Leadership begins at home
Notre Dame coach has mother for model
HINGHAM — Every night, the two coaches share a dinner table, discussing common opponents, practice plans, and even game strategy. This spring, their programs have been the most successful girls’ teams in the area. More often than not, though, the conversation is typical back-and-forth between mother and daughter.
Meredith Frank has made quite a debut in her in first season as the head coach at Notre Dame Academy in Hingham. Her experience on the sideline is limited: The 23-year-old former Westwood High standout spent last spring as a grad assistant at her alma mater, six-time national champion Northwestern, where she was a three-time All-American selection.
But Frank stepped in and guided the Cougars to a 17-1 mark during the regular season, earning the third seed in the Division 1 South sectional, followed by tourney wins over Hingham (16-10) and Mansfield (18-7) entering last night’s semifinal match against Needham.
She is following in the footsteps of her mother, Leslie, who has led Westwood High to four state championships and guided the 19-0-1 Wolverines to the top seed in the Division 1 South this season. Her prolific squad outscored their first two tourney foes, Norwood and Walpole, 40-6, entering last night’s semifinal game against Wellesley.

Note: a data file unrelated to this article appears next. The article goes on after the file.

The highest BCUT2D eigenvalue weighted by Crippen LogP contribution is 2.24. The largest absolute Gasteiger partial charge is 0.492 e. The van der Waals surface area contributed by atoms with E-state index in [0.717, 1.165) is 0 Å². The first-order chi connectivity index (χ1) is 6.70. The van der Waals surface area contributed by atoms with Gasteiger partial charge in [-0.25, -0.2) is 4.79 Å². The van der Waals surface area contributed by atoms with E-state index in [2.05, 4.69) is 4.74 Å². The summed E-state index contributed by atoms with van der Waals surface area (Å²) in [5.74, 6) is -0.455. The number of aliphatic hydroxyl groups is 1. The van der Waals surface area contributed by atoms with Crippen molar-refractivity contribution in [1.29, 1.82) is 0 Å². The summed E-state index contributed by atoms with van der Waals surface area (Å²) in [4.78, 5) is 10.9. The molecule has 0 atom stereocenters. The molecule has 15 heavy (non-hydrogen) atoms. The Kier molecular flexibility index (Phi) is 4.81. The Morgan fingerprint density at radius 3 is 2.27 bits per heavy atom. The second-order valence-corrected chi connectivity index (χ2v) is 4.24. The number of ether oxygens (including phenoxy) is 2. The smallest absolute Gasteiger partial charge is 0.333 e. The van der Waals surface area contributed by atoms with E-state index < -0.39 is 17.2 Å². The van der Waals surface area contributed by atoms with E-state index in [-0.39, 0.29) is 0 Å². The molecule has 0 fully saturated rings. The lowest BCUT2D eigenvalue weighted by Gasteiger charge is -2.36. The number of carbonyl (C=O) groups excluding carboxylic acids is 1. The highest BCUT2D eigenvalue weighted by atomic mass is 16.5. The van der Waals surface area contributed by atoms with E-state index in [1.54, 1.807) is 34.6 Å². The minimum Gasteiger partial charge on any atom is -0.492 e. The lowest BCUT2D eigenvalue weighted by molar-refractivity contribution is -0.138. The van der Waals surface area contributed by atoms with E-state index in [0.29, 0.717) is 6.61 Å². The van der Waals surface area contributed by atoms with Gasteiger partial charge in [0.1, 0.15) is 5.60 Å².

Two coaches with a combined 40 wins, living under the same roof.
“We’re each other’s eyes,’’ said Meredith Frank, who graduated from Northwestern in January with a master’s degree in athletic administration. “But there’s more talk about our teams and how we can make our teams better. If I have a drill that I think might work for her, or vice versa, she’ll give one to me. So we bounce ideas off each other. I don’t think it’s a huge rivalry between us. It’s more how can we make each other better.’’
A standout midfielder, Meredith Frank started all 85 games of her Northwestern career, helping the Wildcats to four consecutive NCAA Division 1 titles (2006-2009). But she always dreamed of coaching and mentoring high school players.
“I think it’s very easy to listen to what she tells you, because you know she has that experience,’’ said Notre Dame’s leading scorer, Jessica Roach, a senior captain from Scituate who will play for the University of Vermont next year. “She’s won so many championships in her life that it’s easy to want to impress her and do exactly what she wants you to do.’’
Notre Dame athletic director Donna Brickley said her coach is “very mature, diligent, takes a lot of initiative, and is resourceful. She obviously has the tremendous Division 1 college lacrosse experience,’’ she added, noting that Frank came highly recommended. “We’re really excited about her ability to have great rapport with her kids too on the college side of things.’’
Frank draws her coaching style from her mother, as well as Northwestern coach — and Hingham native — Kelly Amonte-Hiller.
“I think [Meredith] has more knowledge of the game than I do because of her experience playing for so long,’’ said Leslie Frank. “I’m not even close to her knowledge of x’s and o’s.’’